The GSA has a long-standing policy of developing public projects like the federal building in neighborhoods that have suffered from entrenched social and economic problems. The south of Market location was chosen, in part, because the population of federal employees and other users of the facility were seen to provide some stability to the neighborhood. This is less about what used to be termed 'gentrification' than an approach, which seeks to bring public amenities to an area, which has been traditionally underserved. An example would be the large public space in front of the building, which is now part of the fabric of the neighborhood. In fact, the building includes a number of public amenities [childcare center, fitness center, conference rooms and auditorium, public restaurant on the plaza, art throughout that is accessible to the public] that were developed in order to enhance the connections of the project to the neighborhood.


For a city renowned for its architecture, San Francisco is notably stringent about new construction - making it close to impossible for new architectural point-of-views to be represented throughout the city. Do you think the new Federal Building will help open eyes to the feasibility of a mixed-landscape? And what does Morphosis hope the lasting impact of this project will be on San Francisco's skyline?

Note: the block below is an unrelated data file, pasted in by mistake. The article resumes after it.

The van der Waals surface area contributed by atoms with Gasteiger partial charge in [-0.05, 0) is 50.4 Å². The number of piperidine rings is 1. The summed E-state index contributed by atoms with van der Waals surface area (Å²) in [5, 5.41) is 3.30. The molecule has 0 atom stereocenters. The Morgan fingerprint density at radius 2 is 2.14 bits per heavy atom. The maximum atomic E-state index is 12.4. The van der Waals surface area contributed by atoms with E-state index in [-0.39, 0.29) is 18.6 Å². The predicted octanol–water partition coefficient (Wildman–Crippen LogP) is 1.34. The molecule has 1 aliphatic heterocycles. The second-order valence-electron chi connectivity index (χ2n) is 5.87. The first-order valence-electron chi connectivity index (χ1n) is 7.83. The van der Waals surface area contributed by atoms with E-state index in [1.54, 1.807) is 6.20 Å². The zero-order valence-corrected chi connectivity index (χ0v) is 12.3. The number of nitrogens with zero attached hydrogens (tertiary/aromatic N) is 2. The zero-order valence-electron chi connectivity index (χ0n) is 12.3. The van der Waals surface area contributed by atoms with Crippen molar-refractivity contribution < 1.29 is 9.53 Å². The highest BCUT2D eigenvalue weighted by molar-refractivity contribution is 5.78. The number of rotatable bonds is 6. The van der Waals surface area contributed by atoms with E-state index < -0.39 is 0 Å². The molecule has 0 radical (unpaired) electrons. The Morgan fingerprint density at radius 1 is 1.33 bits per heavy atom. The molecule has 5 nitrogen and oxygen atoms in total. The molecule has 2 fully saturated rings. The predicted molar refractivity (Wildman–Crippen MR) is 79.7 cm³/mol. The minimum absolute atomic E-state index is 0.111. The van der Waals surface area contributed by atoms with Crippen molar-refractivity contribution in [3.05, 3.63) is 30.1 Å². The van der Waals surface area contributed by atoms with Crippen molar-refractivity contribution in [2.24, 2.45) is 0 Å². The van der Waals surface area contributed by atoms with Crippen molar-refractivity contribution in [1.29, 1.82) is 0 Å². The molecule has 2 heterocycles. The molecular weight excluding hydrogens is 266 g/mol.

Hopefully, the project will have a positive impact on people's perceptions of their city. We consider San Francisco to be one of the most beautiful of cities, anywhere, and we feel an enormous sense of responsibility for helping to bring the architectural character of the city forward with respect to design. The federal building is only one of a number of new and very progressive buildings in the city, including the De Young Museum and the new Academy of Sciences building in Golden Gate Park by Reno Piano.



Continuing on that on idea, The General Services Administration's Design Excellence program has been credited for encouraging/saving a diverse architectural landscape through the use federally commissioned buildings; some as the last project of that era had called this building - would you agree?